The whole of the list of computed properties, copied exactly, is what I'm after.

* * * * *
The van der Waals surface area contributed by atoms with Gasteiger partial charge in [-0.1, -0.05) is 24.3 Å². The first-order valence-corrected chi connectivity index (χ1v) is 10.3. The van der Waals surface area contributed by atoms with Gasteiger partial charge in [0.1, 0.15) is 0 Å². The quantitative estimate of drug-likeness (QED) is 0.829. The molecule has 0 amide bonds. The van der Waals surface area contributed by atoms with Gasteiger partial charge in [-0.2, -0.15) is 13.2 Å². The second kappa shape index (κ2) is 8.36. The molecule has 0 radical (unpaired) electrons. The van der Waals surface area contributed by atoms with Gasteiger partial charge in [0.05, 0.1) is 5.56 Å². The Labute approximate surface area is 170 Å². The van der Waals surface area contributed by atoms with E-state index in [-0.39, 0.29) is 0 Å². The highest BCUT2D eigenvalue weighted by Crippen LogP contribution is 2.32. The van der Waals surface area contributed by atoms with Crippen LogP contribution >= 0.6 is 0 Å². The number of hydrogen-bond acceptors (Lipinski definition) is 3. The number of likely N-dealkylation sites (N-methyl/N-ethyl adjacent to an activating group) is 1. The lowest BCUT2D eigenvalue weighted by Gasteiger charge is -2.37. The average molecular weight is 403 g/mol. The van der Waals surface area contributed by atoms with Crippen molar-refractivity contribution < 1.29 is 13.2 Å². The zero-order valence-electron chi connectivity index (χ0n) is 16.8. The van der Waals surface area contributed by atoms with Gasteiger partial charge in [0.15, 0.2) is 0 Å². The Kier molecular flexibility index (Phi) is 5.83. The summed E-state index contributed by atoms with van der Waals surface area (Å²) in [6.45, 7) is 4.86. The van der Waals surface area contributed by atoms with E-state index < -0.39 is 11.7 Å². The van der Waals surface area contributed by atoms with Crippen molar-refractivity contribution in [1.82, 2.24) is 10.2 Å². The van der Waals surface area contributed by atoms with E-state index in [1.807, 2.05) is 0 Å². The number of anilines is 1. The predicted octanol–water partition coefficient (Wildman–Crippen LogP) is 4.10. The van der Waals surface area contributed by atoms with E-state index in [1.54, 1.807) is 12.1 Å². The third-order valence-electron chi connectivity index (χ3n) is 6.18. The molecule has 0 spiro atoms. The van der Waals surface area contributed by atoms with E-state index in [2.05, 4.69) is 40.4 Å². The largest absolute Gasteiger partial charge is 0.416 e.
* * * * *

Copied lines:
The van der Waals surface area contributed by atoms with Gasteiger partial charge in [-0.1, -0.05) is 24.3 Å². The first-order valence-corrected chi connectivity index (χ1v) is 10.3. The van der Waals surface area contributed by atoms with Gasteiger partial charge in [0.1, 0.15) is 0 Å². The quantitative estimate of drug-likeness (QED) is 0.829. The molecule has 0 amide bonds. The van der Waals surface area contributed by atoms with Gasteiger partial charge in [-0.2, -0.15) is 13.2 Å². The second kappa shape index (κ2) is 8.36. The molecule has 0 radical (unpaired) electrons. The van der Waals surface area contributed by atoms with Gasteiger partial charge in [0.05, 0.1) is 5.56 Å². The Labute approximate surface area is 170 Å². The van der Waals surface area contributed by atoms with E-state index in [-0.39, 0.29) is 0 Å². The highest BCUT2D eigenvalue weighted by Crippen LogP contribution is 2.32. The van der Waals surface area contributed by atoms with Crippen LogP contribution >= 0.6 is 0 Å². The number of hydrogen-bond acceptors (Lipinski definition) is 3. The number of likely N-dealkylation sites (N-methyl/N-ethyl adjacent to an activating group) is 1. The lowest BCUT2D eigenvalue weighted by Gasteiger charge is -2.37. The average molecular weight is 403 g/mol. The van der Waals surface area contributed by atoms with Crippen molar-refractivity contribution < 1.29 is 13.2 Å². The zero-order valence-electron chi connectivity index (χ0n) is 16.8. The van der Waals surface area contributed by atoms with Gasteiger partial charge in [0.15, 0.2) is 0 Å². The Kier molecular flexibility index (Phi) is 5.83. The summed E-state index contributed by atoms with van der Waals surface area (Å²) in [6.45, 7) is 4.86. The van der Waals surface area contributed by atoms with E-state index < -0.39 is 11.7 Å². The van der Waals surface area contributed by atoms with Crippen molar-refractivity contribution in [1.82, 2.24) is 10.2 Å². The van der Waals surface area contributed by atoms with E-state index in [1.807, 2.05) is 0 Å². The number of anilines is 1. The predicted octanol–water partition coefficient (Wildman–Crippen LogP) is 4.10. The van der Waals surface area contributed by atoms with E-state index in [1.54, 1.807) is 12.1 Å². The third-order valence-electron chi connectivity index (χ3n) is 6.18. The molecule has 0 spiro atoms. The van der Waals surface area contributed by atoms with E-state index in [2.05, 4.69) is 40.4 Å². The largest absolute Gasteiger partial charge is 0.416 e.